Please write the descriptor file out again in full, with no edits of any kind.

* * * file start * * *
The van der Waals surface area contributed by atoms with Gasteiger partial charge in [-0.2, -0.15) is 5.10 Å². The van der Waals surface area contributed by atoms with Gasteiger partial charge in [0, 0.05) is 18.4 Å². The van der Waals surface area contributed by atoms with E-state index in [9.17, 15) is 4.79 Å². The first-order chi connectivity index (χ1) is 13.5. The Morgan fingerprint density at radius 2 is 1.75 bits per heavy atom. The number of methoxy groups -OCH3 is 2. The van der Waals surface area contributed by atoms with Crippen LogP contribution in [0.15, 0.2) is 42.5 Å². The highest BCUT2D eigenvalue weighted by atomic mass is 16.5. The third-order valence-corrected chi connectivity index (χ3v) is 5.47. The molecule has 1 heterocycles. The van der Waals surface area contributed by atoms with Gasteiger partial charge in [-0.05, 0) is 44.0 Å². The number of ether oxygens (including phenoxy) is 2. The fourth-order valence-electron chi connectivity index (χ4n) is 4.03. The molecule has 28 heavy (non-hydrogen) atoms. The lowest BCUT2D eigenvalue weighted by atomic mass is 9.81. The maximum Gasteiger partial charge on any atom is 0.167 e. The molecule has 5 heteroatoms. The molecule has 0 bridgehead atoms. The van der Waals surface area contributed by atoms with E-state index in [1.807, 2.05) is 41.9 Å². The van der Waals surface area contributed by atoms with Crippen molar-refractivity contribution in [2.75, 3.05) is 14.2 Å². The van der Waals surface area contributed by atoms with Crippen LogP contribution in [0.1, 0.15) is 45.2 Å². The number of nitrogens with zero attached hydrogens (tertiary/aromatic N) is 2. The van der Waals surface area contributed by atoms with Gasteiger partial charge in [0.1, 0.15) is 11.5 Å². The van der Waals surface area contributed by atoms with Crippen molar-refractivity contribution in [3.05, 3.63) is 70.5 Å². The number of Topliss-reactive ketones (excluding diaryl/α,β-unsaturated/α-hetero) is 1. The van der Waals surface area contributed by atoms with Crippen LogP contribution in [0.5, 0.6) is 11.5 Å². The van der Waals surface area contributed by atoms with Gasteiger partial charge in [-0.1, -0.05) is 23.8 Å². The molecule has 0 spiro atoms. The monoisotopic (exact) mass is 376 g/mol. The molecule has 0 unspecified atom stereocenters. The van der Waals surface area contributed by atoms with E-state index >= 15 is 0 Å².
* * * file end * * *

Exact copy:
The van der Waals surface area contributed by atoms with Gasteiger partial charge in [-0.2, -0.15) is 5.10 Å². The van der Waals surface area contributed by atoms with Gasteiger partial charge in [0, 0.05) is 18.4 Å². The van der Waals surface area contributed by atoms with E-state index in [9.17, 15) is 4.79 Å². The first-order chi connectivity index (χ1) is 13.5. The Morgan fingerprint density at radius 2 is 1.75 bits per heavy atom. The number of methoxy groups -OCH3 is 2. The van der Waals surface area contributed by atoms with Crippen LogP contribution in [0.15, 0.2) is 42.5 Å². The highest BCUT2D eigenvalue weighted by atomic mass is 16.5. The third-order valence-corrected chi connectivity index (χ3v) is 5.47. The molecule has 1 heterocycles. The van der Waals surface area contributed by atoms with Gasteiger partial charge in [-0.05, 0) is 44.0 Å². The number of ether oxygens (including phenoxy) is 2. The fourth-order valence-electron chi connectivity index (χ4n) is 4.03. The molecule has 28 heavy (non-hydrogen) atoms. The lowest BCUT2D eigenvalue weighted by atomic mass is 9.81. The maximum Gasteiger partial charge on any atom is 0.167 e. The molecule has 5 heteroatoms. The molecule has 0 bridgehead atoms. The van der Waals surface area contributed by atoms with E-state index in [1.807, 2.05) is 41.9 Å². The van der Waals surface area contributed by atoms with Crippen molar-refractivity contribution in [2.75, 3.05) is 14.2 Å². The van der Waals surface area contributed by atoms with Crippen LogP contribution in [0.1, 0.15) is 45.2 Å². The number of nitrogens with zero attached hydrogens (tertiary/aromatic N) is 2. The van der Waals surface area contributed by atoms with Gasteiger partial charge in [0.1, 0.15) is 11.5 Å². The van der Waals surface area contributed by atoms with Crippen molar-refractivity contribution in [3.05, 3.63) is 70.5 Å². The number of Topliss-reactive ketones (excluding diaryl/α,β-unsaturated/α-hetero) is 1. The van der Waals surface area contributed by atoms with Crippen LogP contribution in [0.5, 0.6) is 11.5 Å². The van der Waals surface area contributed by atoms with Gasteiger partial charge in [-0.1, -0.05) is 23.8 Å². The molecule has 0 spiro atoms. The monoisotopic (exact) mass is 376 g/mol. The molecule has 0 unspecified atom stereocenters. The van der Waals surface area contributed by atoms with E-state index >= 15 is 0 Å².